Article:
In desperation, Castro almost begged Mikoyan to leave the tactical warheads in Cuba, especially because the Americans were not aware of them and they were not part of the agreement between Kennedy and Khrushchev. Castro claimed that the situation now was even worse than it was before the crisis -- Cuba was defenseless, and the U.S. non-invasion assurances did not mean much for the Cubans. But Mikoyan rejected Castro's pleas and cited a (nonexistent) Soviet law proscribing the transfer of nuclear weapons to third countries. Castro had a suggestion: "So you have a law that prohibits transfer of tactical nuclear weapons to other countries? It's a pity. And when are you going to repeal that law?" Mikoyan was non-committal: "We will see. It is our right [to do so]."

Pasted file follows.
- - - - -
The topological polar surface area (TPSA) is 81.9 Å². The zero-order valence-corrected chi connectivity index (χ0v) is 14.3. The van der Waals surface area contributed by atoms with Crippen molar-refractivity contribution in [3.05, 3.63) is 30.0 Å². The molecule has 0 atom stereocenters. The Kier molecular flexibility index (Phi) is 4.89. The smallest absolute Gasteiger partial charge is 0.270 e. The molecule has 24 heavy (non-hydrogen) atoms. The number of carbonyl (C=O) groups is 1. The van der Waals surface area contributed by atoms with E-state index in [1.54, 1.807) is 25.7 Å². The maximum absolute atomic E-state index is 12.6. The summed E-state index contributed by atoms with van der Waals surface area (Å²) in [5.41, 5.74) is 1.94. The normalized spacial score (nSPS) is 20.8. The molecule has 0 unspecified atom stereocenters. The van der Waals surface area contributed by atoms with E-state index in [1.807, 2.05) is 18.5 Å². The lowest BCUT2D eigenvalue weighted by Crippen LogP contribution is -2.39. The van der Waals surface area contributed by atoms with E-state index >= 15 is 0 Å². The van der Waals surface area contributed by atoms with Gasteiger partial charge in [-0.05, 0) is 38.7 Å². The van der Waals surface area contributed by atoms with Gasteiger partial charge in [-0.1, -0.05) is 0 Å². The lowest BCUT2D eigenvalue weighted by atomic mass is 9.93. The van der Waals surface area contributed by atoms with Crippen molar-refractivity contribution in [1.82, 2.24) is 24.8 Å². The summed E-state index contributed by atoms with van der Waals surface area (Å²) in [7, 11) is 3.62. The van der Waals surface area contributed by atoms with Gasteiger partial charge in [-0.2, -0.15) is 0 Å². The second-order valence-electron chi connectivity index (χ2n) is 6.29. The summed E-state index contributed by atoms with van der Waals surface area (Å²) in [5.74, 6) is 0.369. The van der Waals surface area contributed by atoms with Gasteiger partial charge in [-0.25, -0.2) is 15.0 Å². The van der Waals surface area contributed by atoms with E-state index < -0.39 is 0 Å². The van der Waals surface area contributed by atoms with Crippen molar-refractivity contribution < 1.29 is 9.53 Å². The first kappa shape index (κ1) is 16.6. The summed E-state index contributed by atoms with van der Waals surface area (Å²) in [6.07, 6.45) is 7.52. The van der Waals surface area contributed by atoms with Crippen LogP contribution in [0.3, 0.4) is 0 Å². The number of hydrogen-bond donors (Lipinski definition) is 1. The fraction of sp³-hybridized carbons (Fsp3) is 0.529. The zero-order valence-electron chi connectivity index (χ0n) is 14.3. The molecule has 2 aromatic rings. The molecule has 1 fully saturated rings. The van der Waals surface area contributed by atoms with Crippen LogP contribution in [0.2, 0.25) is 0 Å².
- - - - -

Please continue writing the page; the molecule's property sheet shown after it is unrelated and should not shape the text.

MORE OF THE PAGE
This ended Cuba's hope to become a Latin American nuclear power.
Ironically, if the Cubans were a little more pliant, and a little less independent, if they were more willing to be Soviet pawns, they would have kept the tactical nuclear weapons on the island. But they showed themselves to be much more than just a parking lot for the Soviet missiles. Cuba was a major independent variable of the Cuban Missile Crisis. Mikoyan treated his Cuban hosts with great empathy and respect, while being highly critical of his own political and military leadership. He admired the genuine character of the Cuban revolution, he saw its appeal for Latin America. But he also saw the danger of the situation spiraling out of control probably better than other leaders in this tense triangle, and thus brought about the final resolution of the crisis.
The following transcript was prepared by a Soviet note-taker, with the Soviet ambassador to Cuba, Alexandr Alexeyev, translating for Mikoyan.Mikoyan Castro Memcon 11 22 62.PDF